Home > Ritual Vessels > The Ritual Costumes of Civil and Military Officiants



Gujangbok is the king's full court dress and is so called because there are nine kinds of symbols embroidered on the dress. Embroidered on the robe are: dragons on the shoulders, mountains on the back, fire, pheasant and tiger-designed wine barrels. Those five symbols are called o(5)-jang, meant for 'yang.' Embroidered on the skirt were sa(4)-jang, meant for 'ying.' They were millet, rice grains, axes and fire.

Myeonryugwan is a coronet that goes with the Sibijangbok full dress for an emperor, with the front round and the back square. Twelve jade-beaded, nine-inch-long strings hang each from the front and the back, with the beads colored in the order of yellow, red, blue, white, black, orange, and green. A golden hairpin is used to set the mortarboard-shaped coronet firmly on the head, with two purple strings hanging from each side to be knotted under the chin.

The two strings also help the hairpin fixed stable. The number of jade-beaded strings show the status of the bearer: 12 for the emperor, 9 for the king, and 8 for the crown prince.

Sibijangbok is the formal ritual dress for the emperor and 12 symbols are embroidered on the dress, while its cornonet carries 12 jade-beaded strings. On the robe are embroidered six symbols: the sun and moon on the shoulders, five stars on the back, seven mountain hills on the lower back, dragons on the upper sleevs and pheasants on the lower sleeves. On the skirt are embroidered another six symbols: a wine barrel, water chestnut, fire, rice grains, axe, and crenellated pattern.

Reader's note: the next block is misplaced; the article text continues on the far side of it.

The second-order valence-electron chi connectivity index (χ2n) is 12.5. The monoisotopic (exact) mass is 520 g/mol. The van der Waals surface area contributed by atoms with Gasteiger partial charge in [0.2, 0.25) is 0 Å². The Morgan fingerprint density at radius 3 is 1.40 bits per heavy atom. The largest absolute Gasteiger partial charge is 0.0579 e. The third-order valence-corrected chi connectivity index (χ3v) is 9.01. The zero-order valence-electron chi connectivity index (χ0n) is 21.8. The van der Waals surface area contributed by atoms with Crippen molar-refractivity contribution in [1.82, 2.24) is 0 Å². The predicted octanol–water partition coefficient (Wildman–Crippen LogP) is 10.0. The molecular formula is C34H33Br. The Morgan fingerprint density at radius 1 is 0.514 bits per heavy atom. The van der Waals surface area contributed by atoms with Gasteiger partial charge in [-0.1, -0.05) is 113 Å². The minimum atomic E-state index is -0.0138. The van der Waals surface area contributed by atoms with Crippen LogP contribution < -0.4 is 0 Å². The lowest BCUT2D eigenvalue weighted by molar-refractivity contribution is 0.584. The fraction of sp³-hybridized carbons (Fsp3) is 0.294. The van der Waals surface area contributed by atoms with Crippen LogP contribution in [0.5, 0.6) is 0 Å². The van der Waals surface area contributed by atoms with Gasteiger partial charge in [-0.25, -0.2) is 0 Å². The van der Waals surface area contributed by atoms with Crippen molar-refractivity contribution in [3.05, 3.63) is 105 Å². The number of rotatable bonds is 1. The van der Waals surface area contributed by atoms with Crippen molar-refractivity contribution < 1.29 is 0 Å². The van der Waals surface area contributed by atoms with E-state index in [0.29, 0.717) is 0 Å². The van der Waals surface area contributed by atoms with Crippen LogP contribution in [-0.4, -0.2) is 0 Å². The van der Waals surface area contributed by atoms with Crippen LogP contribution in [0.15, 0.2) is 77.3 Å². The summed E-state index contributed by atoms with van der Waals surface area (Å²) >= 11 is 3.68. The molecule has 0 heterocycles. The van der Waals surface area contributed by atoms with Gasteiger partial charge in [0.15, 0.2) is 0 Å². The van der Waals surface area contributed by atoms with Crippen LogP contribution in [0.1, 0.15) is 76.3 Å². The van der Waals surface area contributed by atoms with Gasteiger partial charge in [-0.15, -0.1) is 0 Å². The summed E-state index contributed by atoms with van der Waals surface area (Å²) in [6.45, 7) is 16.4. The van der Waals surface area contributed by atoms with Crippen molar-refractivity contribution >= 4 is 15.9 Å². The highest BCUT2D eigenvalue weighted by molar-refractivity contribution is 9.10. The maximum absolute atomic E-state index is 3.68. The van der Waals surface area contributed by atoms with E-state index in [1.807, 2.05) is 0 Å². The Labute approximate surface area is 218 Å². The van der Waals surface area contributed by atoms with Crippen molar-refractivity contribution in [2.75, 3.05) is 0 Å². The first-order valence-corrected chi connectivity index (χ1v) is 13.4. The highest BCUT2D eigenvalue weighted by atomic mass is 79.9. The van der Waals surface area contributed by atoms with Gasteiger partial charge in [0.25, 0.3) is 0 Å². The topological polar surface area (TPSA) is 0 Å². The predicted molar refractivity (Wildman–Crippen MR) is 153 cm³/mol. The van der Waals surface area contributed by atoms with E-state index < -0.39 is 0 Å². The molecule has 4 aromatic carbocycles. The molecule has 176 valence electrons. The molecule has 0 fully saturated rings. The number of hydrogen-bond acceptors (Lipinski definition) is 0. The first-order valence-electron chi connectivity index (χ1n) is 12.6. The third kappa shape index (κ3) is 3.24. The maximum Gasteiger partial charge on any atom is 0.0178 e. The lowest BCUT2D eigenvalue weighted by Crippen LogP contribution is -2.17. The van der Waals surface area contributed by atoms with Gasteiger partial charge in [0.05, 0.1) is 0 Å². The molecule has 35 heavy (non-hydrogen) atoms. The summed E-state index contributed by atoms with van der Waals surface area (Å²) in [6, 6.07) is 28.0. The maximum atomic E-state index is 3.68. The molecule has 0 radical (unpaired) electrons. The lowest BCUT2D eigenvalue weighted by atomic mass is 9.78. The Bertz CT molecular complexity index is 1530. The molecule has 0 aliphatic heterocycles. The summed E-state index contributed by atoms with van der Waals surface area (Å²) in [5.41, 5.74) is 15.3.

Made of silk fabrics, the royal robe is reddish black outside and purple inside. There are six kinds of symbol embroidered on the robe: the sun and moon, dragon, five mountains, fire, and pheasant. Inside the round sun embroidered on both shoulders are three-legged birds and inside the round moon are rabbits or toads embroidered. On the both sleeves are dragons and pheasants drawn. The length of the robe is so designed as not to hide the six symbols on the skirt. The sun, moon and stars signify Heaven, the mountains Earth, dragons and pheasants refer to the rain and clouds. All, therefore, symbolize the authority of the emperor.

Also made of silk fabrics, its color is rosy pink. On both sides of the front are embroidered six symbols: wine barrel (eternity), water chestnut (cleanness), fire (brightness), rice grains (feeding the people), axe (decisiveness) and crenellated pattern (constancy)

An undergarment, worn inside the king's ritual vestment, is made of white silk fabrics. The ends of both sleeves and front are lined with blue patches. On the collar are 12 patterns embroidered.
A waistband is made of red and white silk fabrics sewn together.
The frontal portion is ornamented with jade., but no jade on the back. A pair of tassels and jade plates are hung.
A pair of jade plates are hung from the right and left ends of the belt firmly set with gold pins. In the center are trinkets, jade beads, royal floral designs, gold-gilted dragons with clouds, and then five jade-beaded strings.
Husu refers to the tasseled rear trimmings of the skirt. They are made of silk fabrics, embroidered with red flowers, and two gold rings hang on the tassels. The tassels are colored in six colors: yellow, while, red, reddish black, orange, and green, symbolizing four directions or four seasons.
A neckband, made of thin, white silk fabrics to be worn like a collar. The center portion is cut open, while a blue string is attached on the left side, and a red one on the right, to help make the king maintain his body and mind calm and neat.
A kneepad, made of red silk fabrics trimmed with black silk-fabric patches, has water chestnut, rice grains, axes and crenallated patters embroidered in that order in two lines. Formerly, it was attached to the waist belt, but nowadays is sewn to the skirt.
A pair of ceremonial socks, made of red silk fabrics, worn by the king for grand royal rituals.
Made of red silk fabrics and baekjeung, lined yellow with reddish black shoe strings, seok is ceremonial shoes used for grand royal rites.
A tessera of white jade, one-foot two-inches long, for emperors According to the traditional saying of "heaven is round, and earth square," the upper part is round and the lower part squarre. The handle is made of yellow silk fabrics. For kings and crown princes, gyu is made of blue jade, 9 inches long.